How to Grow Coconut Trees in Florida. Coconut palm trees thrive in tropical and semitropical regions and are found in almost all areas of Florida. Because the tree is highly salt tolerant, the Coconut palm also grows well in coastal areas of the state. Although you can purchase Coconut trees at most garden centers and nurseries in Florida, you can...
Coconut palm trees thrive in tropical and semitropical regions and are found in almost all areas of Florida. Because the tree is highly salt tolerant, the Coconut palm also grows well in coastal areas of the state. Although you can purchase Coconut trees at most garden centers and nurseries in Florida, you can also grow your own tree from a coconut. Luckily, the Florida humidity and temperature increase the success rate of growing the coconut into a tree.
Things You'll Need
3-gallon plant pot
Granular palm tree fertilizer
Find an existing coconut tree and look on the ground for a fallen coconut that is brown and dry to the touch. The outer smooth husk should still be on the coconut so that none of the brown fibers are exposed. Shake it. You should also be able to hear water sloshing around on the inside.
Fill the bottom of a 3-gallon pot with rocks to provide proper drainage for the soil.
Place one part of an all-purpose potting soil and one part sand into the pot and mix it well with a garden spade. Dig a shallow hole in the top of the soil that is the depth of half the height of the coconut.
Set the coconut on a flat surface to determine which way to plant it. When the coconut stops rolling and is still, pick it up and maintain the position while placing it into the hole in the soil. Push the soil around the sides of the coconut but do not mound it on top.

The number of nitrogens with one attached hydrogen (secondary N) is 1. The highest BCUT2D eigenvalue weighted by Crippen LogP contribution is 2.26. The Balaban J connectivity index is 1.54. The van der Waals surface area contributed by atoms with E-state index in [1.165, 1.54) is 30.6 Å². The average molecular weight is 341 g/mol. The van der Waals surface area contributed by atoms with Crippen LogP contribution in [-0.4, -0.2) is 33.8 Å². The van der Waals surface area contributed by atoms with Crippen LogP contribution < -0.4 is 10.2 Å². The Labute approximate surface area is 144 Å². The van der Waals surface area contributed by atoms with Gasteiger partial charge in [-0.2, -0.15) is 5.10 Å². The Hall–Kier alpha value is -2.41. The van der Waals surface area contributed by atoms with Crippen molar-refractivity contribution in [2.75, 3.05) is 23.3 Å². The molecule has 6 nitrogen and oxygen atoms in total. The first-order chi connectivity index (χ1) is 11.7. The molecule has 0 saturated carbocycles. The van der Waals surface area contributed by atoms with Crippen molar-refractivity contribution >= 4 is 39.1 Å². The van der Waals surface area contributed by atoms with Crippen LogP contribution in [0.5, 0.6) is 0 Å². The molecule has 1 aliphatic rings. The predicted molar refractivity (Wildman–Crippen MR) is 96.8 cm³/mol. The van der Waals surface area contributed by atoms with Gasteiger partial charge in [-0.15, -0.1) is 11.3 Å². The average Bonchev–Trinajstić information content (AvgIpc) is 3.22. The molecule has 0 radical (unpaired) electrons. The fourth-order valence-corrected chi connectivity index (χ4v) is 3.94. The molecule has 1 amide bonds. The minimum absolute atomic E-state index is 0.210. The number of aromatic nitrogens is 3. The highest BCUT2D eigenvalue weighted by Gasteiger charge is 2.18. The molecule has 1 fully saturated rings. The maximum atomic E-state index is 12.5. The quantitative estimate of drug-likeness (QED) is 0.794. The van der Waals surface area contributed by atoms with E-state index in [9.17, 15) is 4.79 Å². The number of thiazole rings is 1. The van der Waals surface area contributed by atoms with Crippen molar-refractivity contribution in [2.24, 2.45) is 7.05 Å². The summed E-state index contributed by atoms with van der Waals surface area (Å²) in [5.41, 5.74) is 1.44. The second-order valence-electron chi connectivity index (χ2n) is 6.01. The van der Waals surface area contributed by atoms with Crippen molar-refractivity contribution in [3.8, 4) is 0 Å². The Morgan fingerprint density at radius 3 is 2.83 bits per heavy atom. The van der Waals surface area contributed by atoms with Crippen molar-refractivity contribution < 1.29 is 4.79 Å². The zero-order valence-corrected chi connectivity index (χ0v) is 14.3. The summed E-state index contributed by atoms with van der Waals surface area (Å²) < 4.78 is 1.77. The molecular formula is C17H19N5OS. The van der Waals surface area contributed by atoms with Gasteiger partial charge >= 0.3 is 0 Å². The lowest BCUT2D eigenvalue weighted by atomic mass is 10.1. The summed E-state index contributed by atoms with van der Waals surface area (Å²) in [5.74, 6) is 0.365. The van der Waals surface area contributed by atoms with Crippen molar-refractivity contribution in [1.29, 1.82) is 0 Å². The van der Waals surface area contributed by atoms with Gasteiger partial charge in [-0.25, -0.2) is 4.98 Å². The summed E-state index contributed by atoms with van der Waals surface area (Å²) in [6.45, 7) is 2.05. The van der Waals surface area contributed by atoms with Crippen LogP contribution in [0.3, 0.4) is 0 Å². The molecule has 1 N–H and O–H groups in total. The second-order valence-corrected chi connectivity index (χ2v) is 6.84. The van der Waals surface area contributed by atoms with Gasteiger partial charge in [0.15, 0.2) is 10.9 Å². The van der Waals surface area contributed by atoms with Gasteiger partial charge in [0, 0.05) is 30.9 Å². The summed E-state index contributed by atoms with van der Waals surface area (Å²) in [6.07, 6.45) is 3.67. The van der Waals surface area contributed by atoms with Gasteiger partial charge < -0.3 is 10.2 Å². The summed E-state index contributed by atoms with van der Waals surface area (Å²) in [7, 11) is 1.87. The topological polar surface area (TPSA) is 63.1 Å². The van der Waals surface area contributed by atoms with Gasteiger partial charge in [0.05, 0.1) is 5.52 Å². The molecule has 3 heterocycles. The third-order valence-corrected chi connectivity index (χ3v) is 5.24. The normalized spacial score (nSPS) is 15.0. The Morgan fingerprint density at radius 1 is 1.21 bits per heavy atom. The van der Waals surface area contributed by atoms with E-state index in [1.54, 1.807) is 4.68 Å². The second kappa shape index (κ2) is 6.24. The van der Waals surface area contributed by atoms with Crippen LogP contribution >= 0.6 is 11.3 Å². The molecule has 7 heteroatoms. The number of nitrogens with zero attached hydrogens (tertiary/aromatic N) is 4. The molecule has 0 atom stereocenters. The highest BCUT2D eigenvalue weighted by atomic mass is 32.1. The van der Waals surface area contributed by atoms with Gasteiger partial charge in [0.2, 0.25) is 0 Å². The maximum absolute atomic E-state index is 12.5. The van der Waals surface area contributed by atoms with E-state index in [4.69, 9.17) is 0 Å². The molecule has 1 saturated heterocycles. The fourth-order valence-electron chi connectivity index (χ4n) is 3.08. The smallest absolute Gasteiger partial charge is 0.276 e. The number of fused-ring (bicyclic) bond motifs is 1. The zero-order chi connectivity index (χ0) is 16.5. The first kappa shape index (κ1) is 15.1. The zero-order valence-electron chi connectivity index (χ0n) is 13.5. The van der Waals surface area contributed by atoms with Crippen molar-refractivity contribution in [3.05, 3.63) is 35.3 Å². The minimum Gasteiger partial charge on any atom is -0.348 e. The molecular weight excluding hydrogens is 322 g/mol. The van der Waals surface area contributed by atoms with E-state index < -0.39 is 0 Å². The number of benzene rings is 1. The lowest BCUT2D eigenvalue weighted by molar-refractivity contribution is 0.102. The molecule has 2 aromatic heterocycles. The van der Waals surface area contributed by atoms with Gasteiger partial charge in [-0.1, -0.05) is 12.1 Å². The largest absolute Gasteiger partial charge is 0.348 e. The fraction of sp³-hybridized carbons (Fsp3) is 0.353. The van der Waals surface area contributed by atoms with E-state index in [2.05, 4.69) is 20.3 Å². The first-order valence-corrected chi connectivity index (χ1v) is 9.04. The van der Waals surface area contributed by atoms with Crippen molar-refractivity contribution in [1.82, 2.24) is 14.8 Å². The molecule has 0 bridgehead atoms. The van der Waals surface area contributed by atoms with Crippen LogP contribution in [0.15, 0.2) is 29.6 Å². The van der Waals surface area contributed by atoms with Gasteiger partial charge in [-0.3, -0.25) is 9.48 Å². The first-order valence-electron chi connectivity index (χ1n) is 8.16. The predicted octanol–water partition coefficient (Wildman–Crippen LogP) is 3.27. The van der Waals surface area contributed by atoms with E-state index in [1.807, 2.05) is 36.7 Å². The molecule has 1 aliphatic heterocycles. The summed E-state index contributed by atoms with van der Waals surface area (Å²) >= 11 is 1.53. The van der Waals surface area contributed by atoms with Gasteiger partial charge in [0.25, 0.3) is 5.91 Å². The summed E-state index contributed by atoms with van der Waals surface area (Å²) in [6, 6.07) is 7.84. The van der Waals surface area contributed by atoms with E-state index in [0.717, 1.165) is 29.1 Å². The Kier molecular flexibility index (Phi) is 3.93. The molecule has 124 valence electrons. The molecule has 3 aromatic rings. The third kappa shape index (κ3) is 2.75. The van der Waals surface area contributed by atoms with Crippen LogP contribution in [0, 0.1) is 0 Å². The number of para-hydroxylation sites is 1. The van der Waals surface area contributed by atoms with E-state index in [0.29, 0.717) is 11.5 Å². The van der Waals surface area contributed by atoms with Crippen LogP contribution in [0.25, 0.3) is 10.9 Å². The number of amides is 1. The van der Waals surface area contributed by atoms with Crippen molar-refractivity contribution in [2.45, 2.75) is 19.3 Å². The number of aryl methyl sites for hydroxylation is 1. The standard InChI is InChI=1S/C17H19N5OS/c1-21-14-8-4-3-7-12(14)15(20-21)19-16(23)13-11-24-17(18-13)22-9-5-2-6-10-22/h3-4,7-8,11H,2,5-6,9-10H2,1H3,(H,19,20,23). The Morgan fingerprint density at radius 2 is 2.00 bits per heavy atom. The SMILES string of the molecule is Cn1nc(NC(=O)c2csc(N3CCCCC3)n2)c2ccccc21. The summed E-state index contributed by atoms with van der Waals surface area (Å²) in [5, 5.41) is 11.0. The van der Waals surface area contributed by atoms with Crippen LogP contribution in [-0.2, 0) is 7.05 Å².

Place the plant pot in a partly sunny outdoor location and water it until the top of the soil is moist but not saturated.
Water the soil in the pot during periods of drought. Otherwise, the normal Florida rainfall patterns will supply sufficient moisture for the coconut. The coconut will sprout in approximately nine months.
Wait until six months after the coconut sprouts and transplant it into the ground. Dig the coconut out of the pot gently with your hands so as not to damage the roots. Choose a location with full sunlight and use a shovel to dig a hole twice as deep as the roots of the plant.
Add a 3- to 4-inch layer of composted manure to the hole and set the roots of the coconut into the hole so that they are 1 inch below the surface of the soil. Fill the hole in with additional soil and pack it down firmly.
Spread a slow-release palm tree fertilizer around the base of the trees at a rate of 1 1/2 lbs. per 100 sq. feet, according to the University of Florida IFAS Extension Service. Repeat the fertilizer application every three months.
Tips & Warnings
You can plant coconut palms any time of the year, but according to the University of Florida IFAS Extension Service the best time for planting is in the summer.
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